Turkey president Recep Erdogan has announced that the country will return to widespread cannabis cultivation and he urged regional leaders to promote the crop.

“We destroyed cannabis in this country because of some enemies who were disguised as friends.” – Recep Erdogan

Marijuana was prominent in Turkey during the first half of the 20th century, but it scaled back production as the U.S. ramped up its global war on drugs. In a high-profile speech Erdogan portrayed cannabis prohibition as a ploy by Western powers to undermine Turkish agriculture. “We destroyed cannabis in this country because of some enemies who were disguised as friends,” he told municipal leaders.

Erdogan also reminisced about his mother producing shopping bags made from hemp fibres in an impromptu but impassioned address.

The Turkish Agriculture and Forestry Ministry will now set about reviving the cannabis cultivation industry, encouraging the production of a crop and derivatives through a range of incentives. Osman Bilgin, governor of the Kirklareli region, said the area produces 2.5 million cannabis plants and declared that authorities will no longer burn them.

The Daily Sabah reports that in 1989 there were 42,000 acres of cannabis crops in Turkey, but that declined to just 66 acres by 2009. Cannabis is permitted for some medicinal uses in Turkey, and between 2015 and 2018 exports were valued at just $24,000, while it had to import $5.8 million worth of cannabis.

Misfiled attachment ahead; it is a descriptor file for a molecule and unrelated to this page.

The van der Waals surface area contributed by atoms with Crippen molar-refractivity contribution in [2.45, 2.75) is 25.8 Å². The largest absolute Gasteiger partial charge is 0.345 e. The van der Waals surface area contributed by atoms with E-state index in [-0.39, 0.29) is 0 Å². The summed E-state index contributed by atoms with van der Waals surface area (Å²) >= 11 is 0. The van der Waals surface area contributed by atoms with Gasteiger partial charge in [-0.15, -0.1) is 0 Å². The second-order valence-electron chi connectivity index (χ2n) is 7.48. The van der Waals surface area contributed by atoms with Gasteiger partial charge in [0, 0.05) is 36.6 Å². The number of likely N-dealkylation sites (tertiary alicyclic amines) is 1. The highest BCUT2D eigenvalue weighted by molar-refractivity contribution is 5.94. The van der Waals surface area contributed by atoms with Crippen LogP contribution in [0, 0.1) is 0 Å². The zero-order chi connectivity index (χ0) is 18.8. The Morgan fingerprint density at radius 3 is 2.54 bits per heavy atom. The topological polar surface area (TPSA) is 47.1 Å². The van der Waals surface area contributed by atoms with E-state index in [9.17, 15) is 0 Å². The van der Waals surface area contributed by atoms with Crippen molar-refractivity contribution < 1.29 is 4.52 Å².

The head of the Cannabis Institute of the Center for Eurasian Strategic Studies had told Turkish leaders that they could earn $100 billion through cannabis cultivation between now and 2030. Erdem Ulas highlighted the various uses of hemp, not just producing CBD and THC products. He said textile materials, paper, biodiesel, electricity with biomass, biodegradable polymers, and all types of plastics could be produced.

He also pointed out that the USA predicts it will make $75 billion through its cannabis industry by 2025 and that Turkey could rival that. He said the U.S., Canada, France, and The Netherlands are already producing plenty of cannabis and urged Turks to get behind Erdogan’s plans and make their country a world leader in this burgeoning global industry.

Erdogan’s conservative Islamist base has apparently responded well to his decision to champion cannabis, and the Turkish media is full of stories reporting that it can help triumph over western imperialism. Hemp cultivation is currently permitted in just 19 of Turkey’s 81 provinces, although that looks set to change in the near future.